Indeed, the darker part of Bedok’s history lie in this vicinity. The Japanese massacred thousands of Singaporeans in this area as part of the Sook Ching purge during WWII, and buried them in mass graves. Little is said about them now, but between 1951 and 1966, over 50 mass graves were found in Bedok, Siglap and Tanah Merah containing the bodies of people killed by the Japanese during the war. The largest was near Tanah Merah which contained over 2000 bodies. Jalan Puay Poon, near the junction of Upper East Coast Road and Bedok South Avenue is one of the sites where several mass graves were found.  All the bodies have since been interred under the Civilian War Memorial. During the war, the Japanese killed 25,000 to 50,000 people in Singapore, mostly Chinese. This was in retribution for supporting the anti-Japanese movement in China.

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Nearer Bedok Corner where the hawker centre sits (known for its famous ching tng stall), is Villa Kahar, an elegant 1920s bungalow which still stands, and once the home of Singapore’s first female doctor, Dr Lee Choo Neo, grand aunt of Mr Lee Kuan Yew. Bedok Corner itself marks a perilous turn for motorcycle and car races (all illegal) that used the long straight stretch of Upper East Coast as a racing track late at night. All this is recorded at yet another marker beside the hawker centre.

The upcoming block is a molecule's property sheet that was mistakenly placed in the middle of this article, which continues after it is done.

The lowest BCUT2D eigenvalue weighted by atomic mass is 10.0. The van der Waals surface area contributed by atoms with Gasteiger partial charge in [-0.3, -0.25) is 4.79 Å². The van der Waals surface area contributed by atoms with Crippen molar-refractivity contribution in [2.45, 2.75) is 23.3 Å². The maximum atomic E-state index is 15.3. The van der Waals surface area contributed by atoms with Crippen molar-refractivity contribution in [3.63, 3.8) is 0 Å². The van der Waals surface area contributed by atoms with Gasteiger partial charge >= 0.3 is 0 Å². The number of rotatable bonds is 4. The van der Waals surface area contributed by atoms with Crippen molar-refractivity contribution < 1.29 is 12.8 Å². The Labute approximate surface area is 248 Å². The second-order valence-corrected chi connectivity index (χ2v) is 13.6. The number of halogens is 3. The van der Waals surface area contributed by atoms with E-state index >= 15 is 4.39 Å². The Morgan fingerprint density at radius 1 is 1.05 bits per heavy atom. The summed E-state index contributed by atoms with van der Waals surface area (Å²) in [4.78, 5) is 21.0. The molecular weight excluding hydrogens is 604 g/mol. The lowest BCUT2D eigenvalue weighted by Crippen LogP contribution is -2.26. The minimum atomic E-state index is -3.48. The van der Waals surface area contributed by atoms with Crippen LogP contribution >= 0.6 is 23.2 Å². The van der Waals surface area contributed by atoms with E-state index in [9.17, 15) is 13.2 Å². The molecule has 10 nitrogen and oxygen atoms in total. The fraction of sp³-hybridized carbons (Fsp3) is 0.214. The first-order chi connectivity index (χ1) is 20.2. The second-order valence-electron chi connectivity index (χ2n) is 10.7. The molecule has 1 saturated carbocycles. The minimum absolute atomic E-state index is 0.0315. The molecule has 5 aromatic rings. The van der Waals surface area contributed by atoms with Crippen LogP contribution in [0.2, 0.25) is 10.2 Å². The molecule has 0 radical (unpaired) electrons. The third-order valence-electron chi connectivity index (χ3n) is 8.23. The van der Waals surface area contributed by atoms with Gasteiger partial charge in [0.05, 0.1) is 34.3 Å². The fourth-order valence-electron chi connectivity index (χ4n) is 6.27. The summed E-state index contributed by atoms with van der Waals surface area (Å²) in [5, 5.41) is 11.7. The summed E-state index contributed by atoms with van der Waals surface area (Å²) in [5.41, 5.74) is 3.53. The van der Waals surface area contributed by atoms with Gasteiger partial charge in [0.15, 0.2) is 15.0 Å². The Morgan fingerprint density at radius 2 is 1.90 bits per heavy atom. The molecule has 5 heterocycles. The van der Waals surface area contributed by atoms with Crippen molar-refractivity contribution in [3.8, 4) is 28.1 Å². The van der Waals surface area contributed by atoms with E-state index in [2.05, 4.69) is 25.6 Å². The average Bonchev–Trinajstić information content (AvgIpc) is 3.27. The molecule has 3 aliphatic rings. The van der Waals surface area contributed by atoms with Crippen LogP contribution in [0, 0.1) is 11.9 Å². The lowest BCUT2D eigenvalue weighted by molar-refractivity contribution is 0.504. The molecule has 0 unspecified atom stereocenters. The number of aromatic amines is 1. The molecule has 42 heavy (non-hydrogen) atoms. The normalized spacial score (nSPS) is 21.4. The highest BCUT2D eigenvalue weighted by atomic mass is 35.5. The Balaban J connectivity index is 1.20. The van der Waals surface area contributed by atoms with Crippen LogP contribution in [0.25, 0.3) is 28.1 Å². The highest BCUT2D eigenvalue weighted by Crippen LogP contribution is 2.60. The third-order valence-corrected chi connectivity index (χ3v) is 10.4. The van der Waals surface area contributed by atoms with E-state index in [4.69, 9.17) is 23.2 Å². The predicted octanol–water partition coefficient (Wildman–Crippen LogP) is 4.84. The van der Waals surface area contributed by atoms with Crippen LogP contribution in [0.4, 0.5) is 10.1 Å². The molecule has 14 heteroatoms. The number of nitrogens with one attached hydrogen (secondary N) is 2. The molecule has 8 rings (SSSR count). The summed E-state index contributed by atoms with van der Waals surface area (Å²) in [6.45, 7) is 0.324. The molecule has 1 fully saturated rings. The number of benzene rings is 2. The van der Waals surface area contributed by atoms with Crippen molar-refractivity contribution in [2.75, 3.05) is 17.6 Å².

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This is where we ended the quick preview of Singapore’s latest heritage trail. The only sensible thing to do was to dive into a bowl of ‘ching tng’, all icy and cold and just sweet enough.

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The Frankel family with Albert Einstein and other members of the Jewish community, 1922. Image from Bieder, J., & Lau, A. T. (2007) The Jews of Singapore (Singapore: Suntree Media)